Alberta Cancer Foundation

Life in Focus

Ryley Richardson was inspired to support the Alberta Cancer Foundation after his friend and business partner’s experience with cancer 

By: Jaelyn Molyneux

Ryley Richardson, left, and Jordan Turko on a shoot together. Photograph courtesy Ryley Richardson.

“You leave all these ripples while you are here. You don’t know how you might affect an entire group of people just by a smile.”

Jordan Turko shared those reflections in December 2022 in an Alberta Cancer Foundation video about his cancer story. Ryley Richardson, his friend and business partner, was behind the camera.

As it turns out, Turko’s ripples changed Richardson’s life.

The two were high school friends and reunited more than a decade later. Turko, of Métis heritage, had recently launched his business with a particular interest in empowering Indigenous communities through strategy development and visual storytelling. He knew Richardson had a videography company and enlisted him to help. Indigenous individuals and communities across Western Canada hired them to tell their often-overlooked stories.

“We went on all these adventures,” says Richardson, who was then balancing a career in real estate with his passion for videography.

A few years into their partnership, in February 2022, they were in Fort Chipewyan, Alta., for National Language Day. Turko wasn’t feeling well and he couldn’t help with filming. Within weeks, he was diagnosed with stage 4 lung cancer. He was only 30 years old. Targeted drug therapy gave him more time, so the pair could continue meeting with communities and filming, including being asked by Chiefs from across Treaty 6 to film the visit from Pope Francis in July 2022.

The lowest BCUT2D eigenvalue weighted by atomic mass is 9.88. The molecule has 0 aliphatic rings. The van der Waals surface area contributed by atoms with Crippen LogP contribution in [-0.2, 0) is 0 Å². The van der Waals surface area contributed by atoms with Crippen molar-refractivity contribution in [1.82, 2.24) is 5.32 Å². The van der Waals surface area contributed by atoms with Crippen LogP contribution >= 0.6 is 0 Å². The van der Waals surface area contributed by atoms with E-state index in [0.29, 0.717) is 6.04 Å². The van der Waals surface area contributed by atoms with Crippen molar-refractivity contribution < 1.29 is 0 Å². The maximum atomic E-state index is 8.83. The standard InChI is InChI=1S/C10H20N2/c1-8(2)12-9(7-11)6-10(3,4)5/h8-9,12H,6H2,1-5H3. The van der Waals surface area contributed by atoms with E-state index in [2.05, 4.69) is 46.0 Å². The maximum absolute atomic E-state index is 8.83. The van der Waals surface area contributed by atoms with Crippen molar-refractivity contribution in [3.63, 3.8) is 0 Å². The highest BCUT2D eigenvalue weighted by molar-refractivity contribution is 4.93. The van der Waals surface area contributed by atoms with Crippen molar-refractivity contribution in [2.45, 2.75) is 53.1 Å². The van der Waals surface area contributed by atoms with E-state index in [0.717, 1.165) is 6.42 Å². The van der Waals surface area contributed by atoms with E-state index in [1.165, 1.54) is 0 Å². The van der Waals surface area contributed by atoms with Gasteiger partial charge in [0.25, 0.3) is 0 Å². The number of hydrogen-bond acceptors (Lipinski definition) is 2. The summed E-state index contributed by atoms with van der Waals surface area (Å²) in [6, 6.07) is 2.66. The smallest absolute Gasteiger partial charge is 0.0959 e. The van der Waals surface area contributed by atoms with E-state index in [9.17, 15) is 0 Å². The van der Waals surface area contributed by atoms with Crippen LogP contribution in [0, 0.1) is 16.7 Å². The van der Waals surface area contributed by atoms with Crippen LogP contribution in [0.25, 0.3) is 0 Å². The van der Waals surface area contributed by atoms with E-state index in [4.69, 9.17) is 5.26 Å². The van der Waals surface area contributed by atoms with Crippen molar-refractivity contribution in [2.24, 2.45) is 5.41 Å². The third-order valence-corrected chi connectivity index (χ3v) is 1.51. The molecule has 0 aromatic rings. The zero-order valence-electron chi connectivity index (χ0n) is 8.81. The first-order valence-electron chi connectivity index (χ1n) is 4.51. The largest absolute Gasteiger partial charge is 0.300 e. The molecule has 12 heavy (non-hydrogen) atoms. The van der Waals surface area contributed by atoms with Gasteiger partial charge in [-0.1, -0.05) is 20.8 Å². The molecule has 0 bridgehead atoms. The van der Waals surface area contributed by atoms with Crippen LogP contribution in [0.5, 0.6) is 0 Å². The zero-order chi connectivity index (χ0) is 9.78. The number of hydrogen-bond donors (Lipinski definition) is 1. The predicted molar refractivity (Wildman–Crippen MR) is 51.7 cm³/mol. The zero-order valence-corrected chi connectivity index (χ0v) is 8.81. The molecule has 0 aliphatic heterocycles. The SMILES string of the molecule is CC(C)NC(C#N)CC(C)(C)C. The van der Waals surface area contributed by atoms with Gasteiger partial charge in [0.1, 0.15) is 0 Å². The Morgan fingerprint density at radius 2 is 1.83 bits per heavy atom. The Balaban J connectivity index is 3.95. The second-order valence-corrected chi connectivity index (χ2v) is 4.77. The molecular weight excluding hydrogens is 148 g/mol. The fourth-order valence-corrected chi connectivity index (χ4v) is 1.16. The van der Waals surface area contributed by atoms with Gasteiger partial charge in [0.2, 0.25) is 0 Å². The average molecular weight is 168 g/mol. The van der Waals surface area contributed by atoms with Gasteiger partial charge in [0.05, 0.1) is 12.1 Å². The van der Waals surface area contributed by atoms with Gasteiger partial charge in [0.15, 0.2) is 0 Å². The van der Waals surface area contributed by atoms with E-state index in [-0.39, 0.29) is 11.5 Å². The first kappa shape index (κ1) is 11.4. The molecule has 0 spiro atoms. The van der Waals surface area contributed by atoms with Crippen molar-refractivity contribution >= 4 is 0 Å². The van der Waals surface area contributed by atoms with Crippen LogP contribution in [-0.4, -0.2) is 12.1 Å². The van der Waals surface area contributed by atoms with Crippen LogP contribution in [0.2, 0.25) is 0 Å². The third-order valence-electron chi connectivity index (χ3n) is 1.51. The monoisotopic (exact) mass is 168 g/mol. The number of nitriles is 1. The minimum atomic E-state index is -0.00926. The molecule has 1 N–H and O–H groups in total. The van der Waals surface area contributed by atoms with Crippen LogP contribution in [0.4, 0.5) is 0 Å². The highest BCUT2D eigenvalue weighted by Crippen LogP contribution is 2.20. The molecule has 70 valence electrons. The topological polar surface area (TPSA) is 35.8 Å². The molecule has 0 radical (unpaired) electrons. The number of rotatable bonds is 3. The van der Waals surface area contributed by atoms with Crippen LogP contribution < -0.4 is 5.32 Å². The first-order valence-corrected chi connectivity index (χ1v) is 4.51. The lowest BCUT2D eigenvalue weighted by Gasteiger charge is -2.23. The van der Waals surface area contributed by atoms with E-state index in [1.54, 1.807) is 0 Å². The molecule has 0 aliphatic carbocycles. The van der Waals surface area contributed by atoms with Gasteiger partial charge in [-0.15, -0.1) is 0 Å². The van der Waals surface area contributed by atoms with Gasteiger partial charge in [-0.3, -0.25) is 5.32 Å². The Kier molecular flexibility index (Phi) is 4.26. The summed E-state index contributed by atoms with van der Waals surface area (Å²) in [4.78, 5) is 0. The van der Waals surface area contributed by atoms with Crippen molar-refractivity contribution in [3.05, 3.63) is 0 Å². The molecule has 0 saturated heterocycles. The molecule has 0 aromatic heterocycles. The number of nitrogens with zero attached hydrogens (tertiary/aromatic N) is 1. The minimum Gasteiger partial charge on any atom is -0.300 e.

Also in 2022, Richardson quit real estate and pursued videography full time. With Turko’s cancer experience now woven into his own life, Richardson expanded his filmmaking to include stories for the Alberta Cancer Foundation. He started with the video highlighting

Turko’s story and went on to profile doctors and capture stories of research and fundraising. His videos celebrate work that has been done in cancer care and research, and highlight the potential of work still to be done.

Turko’s cancer came back aggressively in January 2023. That September, Richardson went to the Cross Cancer Institute to hold his friend’s hand and say goodbye. 

Photograph courtesy Ryley Richardson.

The next day, Richardson was filming in the next room when Turko died, surrounded by friends and family. For Richardson, filming next door when Turko passed didn’t feel like a coincidence; it felt like a sign that he was doing what he was meant to be doing.  
 
“Jordan started it and we created the path together,” says Richardson. “He opened doors and allowed me to do my thing and walk through those doors.”

Richardson continues to create videos for the Alberta Cancer Foundation, to share stories and inspire others. It’s his way of creating ripples.
 
“It can be very vulnerable and uncomfortable to sit in front of cameras,” he says. “[But telling your story] can change other people’s lives.”

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